We believe however, that a more plausible judicial resolution would be to find that the minutes are ambiguous and that consequently the case should be remanded to the trial court to permit introduction of the court rules and to permit incorporating into the record the transcript of the hearing on the rules to show cause.
Were it not for the rational and cooperative gesture on the part of counsel for the defendants we would do just that, i.e., remand to the trial court for this purpose. However, in oral argument counsel for the parties made a stipulation essentially to the effect that while the record in the case should not be expanded to include the court rules and show cause transcript while considering the correctness of the judgment of the Court of Appeal, it should be expanded to include the trial court rules and show cause transcript (both of which, admitted to be accurate and complete, are filed in this Court) to obviate the need for a remand, in the event and at such point in this Court's deliberations, that we should be inclined to reverse that judgment of the Court of Appeal and remand for supplementing the record.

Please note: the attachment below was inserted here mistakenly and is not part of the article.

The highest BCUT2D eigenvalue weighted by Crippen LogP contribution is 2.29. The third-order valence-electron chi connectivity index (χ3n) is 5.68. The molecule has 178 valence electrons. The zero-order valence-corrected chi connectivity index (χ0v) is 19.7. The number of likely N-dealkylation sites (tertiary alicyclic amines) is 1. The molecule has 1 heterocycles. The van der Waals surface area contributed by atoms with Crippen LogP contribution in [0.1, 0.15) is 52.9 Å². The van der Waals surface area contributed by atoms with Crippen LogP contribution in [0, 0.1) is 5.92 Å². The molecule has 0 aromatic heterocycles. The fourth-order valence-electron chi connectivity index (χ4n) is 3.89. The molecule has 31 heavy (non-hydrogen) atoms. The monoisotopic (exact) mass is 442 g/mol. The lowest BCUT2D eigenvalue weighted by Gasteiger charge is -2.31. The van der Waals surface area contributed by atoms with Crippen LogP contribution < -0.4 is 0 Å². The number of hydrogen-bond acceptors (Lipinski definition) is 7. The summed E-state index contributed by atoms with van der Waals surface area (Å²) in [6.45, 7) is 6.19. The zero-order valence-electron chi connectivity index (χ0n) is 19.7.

The jurisprudence has long provided for the remanding of cases where justice would be served. In Townley v. Pomes, 194 La. 730, 194 So. 763, 765 (1940) this Court said, "It is our opinion that the plaintiff's request for an opportunity to fully present the testimony and complete the record was properly and timely made and that under the circumstances surrounding the trial of the case and in the interest of justice, plaintiff is entitled to this consideration."
Having reached that precise point in our deliberations we will take advantage of the aforestated stipulation of the parties and now interpret Judge Watkins' June 25, 1965 minutes in light of the then prevailing Rule 26 of the Court Rules for Lafourche Parish District Court.
Rule 26 as earlier related herein provides essentially that a case is submitted and is taken under advisement by the judge, after lapse of the period afforded counsel within which to file briefs, and whether or not such briefs have been filed.
See Footnote 2.